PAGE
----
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Japanese Saws Vs. Western Saws

Japanese Saws Vs. Western Saws

Japanese Saws Vs. Western Saws

Introduction

When comparing Western and Japanese saws, it’s important to understand that each is designed to function inside a particular tradition — specifically, a particular method of holding and supporting the wood that’s being worked. In the West, woodworkers tend to rely on heavy benches equipped with vises, clamps, holdfasts, and jigs. Japanese workholding, on the other hand, is far more likely to use the woodworker’s body as a workholding device. The Japanese workbench is most often as simple as a beam on a couple of sawhorses or, with some projects, just the floor.

While there are many differences between the two styles of saws, there is no right answer is to which one is better. What makes a saw the correct one is if it's suited for the needs of the project. That's why many experienced woodworkers keep both types in their shops. They are all highly versatile tools that can cut fine dovetails or slice large pieces of lumber. As long as you maintain your tools, they will serve you for years to come. To learn more about sharpening, you can read our guide to sharpening tools.

We also wrote a blog on the different types of Japanese saws you will encounter.

Cutting Direction for Western and Japanese Saws

The method of wood support is really the primary difference between Western and Japanese saws because it affects cutting direction. Western saws almost exclusively cut on the push stroke — that is, material is removed as you push the saw forward through the wood. Japanese saws are the exact opposite, removing wood on the pull stroke. Japanese hand planes, for similar reasons, are also pulled toward the user and not pushed.

The handles reflect the proper grip needed to utilize both types of saws. For example, a Japanese ryoba saw has a handle that's really an extension of the blade. It's meant to be gripped as a sword with both hands to stabilize your cutting technique as you pull back.

A western saw, such as a dovetail, traditionally has a handle attached to the end of the blade that you grip like a pistol. This stabilizes your elbow as you push through the wood and makes it easy to go forward and backward without bending the blade.

Saw Size

In practice, this means a Japanese saw can be thinner than its Western counterpart and therefore produce a thinner kerf. There's less risk of the blade jamming, bowing, or bending inside the cut. The metal itself isn’t supporting the power of the cut, and there is tension on the blade, not compression, while it engages the wood fibers.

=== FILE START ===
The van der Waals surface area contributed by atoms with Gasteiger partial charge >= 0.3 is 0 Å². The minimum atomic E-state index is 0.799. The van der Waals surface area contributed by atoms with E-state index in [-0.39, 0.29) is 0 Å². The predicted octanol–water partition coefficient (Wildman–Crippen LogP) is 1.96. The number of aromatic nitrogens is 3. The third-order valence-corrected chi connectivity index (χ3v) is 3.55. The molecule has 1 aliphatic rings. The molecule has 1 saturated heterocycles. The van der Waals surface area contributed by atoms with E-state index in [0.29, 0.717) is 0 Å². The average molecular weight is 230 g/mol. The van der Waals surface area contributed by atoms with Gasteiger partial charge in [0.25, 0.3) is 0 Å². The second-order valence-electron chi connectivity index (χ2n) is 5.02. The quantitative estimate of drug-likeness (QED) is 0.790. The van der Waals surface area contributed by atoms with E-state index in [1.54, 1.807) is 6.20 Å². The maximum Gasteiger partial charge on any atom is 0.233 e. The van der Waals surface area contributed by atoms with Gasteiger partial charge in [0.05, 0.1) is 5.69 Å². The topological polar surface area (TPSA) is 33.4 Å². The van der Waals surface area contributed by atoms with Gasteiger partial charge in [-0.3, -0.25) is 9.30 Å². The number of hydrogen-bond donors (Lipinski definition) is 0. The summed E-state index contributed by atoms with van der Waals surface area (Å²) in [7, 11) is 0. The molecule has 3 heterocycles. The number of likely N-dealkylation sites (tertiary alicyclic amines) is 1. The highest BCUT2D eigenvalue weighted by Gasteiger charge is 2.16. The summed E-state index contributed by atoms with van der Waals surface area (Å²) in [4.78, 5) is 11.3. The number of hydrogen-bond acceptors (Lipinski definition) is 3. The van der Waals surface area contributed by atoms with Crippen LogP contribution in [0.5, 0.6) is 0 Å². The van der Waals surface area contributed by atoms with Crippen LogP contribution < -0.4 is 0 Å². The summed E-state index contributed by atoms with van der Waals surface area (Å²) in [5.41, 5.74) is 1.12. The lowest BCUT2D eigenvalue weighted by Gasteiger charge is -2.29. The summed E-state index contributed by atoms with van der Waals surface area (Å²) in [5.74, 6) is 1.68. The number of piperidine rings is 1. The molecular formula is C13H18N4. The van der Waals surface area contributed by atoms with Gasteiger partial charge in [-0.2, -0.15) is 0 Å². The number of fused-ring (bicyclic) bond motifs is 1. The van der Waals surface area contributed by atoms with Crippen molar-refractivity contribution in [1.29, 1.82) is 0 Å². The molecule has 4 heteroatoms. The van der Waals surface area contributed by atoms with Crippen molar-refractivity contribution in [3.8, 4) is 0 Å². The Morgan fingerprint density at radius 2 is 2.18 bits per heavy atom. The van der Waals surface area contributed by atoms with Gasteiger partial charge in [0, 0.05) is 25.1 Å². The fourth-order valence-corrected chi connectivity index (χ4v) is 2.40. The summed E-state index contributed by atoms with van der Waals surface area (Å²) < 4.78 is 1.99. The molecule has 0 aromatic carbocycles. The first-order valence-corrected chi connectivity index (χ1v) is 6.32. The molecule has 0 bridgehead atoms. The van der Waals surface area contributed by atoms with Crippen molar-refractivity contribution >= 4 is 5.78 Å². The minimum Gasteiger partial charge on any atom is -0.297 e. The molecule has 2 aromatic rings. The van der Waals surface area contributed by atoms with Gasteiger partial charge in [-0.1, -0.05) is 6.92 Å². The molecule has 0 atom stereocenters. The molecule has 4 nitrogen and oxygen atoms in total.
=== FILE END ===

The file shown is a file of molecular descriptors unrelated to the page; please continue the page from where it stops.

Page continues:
While a Western-style saw can also be quite thin, it requires extra support to remain straight in use, usually in the form of the brass backing rib seen on common tenon and dovetail saws. Many woodworkers actually prefer this Western style of backed saw because the extra weight on top can make it easy to find a perfect 90-degree cutting angle simply by feel.

Adjusting Your Shop for Japanese Saws

If you’re going to use a Japanese saw in your woodworking shop, you’ll need to make a few adjustments. For one, you should replace or remove your existing bench hooks to the far side of your workbench since they’re now anchoring against a pull stroke. You also need to change your stance and body position, particularly with larger saws like the Ryoba, which is designed to be used with two hands, with the user standing centered on the cut line.

You may also want to experiment with lowering your work during sawing, as many Japanese sawhorses may stand as low as 6” to 8” off the ground. You can perform crosscuts and rip cuts easily with these, using your body weight (a foot or a knee) to counter the cutting stroke.

Ideal Wood Types for Each

Many Japanese saws are designed and tuned to work in softwoods.

  • Pine
  • Cedar
  • Even “soft” hardwoods like poplar

If you frequently use hard maples or exotic hardwoods, you might run into difficulties. Check the details on the saw you’re using to verify what kinds of wood it’s set up for. Western saws are built more rigidly, and so are able to cut through the harder woods. These include:

  • Maple
  • Oak
  • Cherry
  • Walnut

The Benefits of Japanese Tools

Despite a recent resurgence by small makers of Western-style hand saws, it’s safe to say that Japanese pieces outperform Western ones at lower price points. If you’re on a tight budget and you’re starting from scratch, the Japanese tradition has a lot to offer. It’s especially attractive if space is an issue; apartment woodworking becomes much easier if you adopt some Japanese tools and techniques.

Important Woodworking Advice

An increasing number of shops these days make use of both types of saws. Japanese-style pull saws might handle rough dimensioning, re-sawing, and flush cutting, while Western-style backsaws take care of the joinery. Other users might swear by dozuki for cutting dovetails and tenons. Here, personal preference is key, and the only way to find out what you like is to experiment. Whichever tradition you prefer, there are always constants: make sure your tools are sharp and well-tuned, let the weight of the saw do the work, and measure twice before you cut!

Looking for more woodworking advice? Discover other workshop blogs at Garrett Wade today!

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Written by Jeff Kocan

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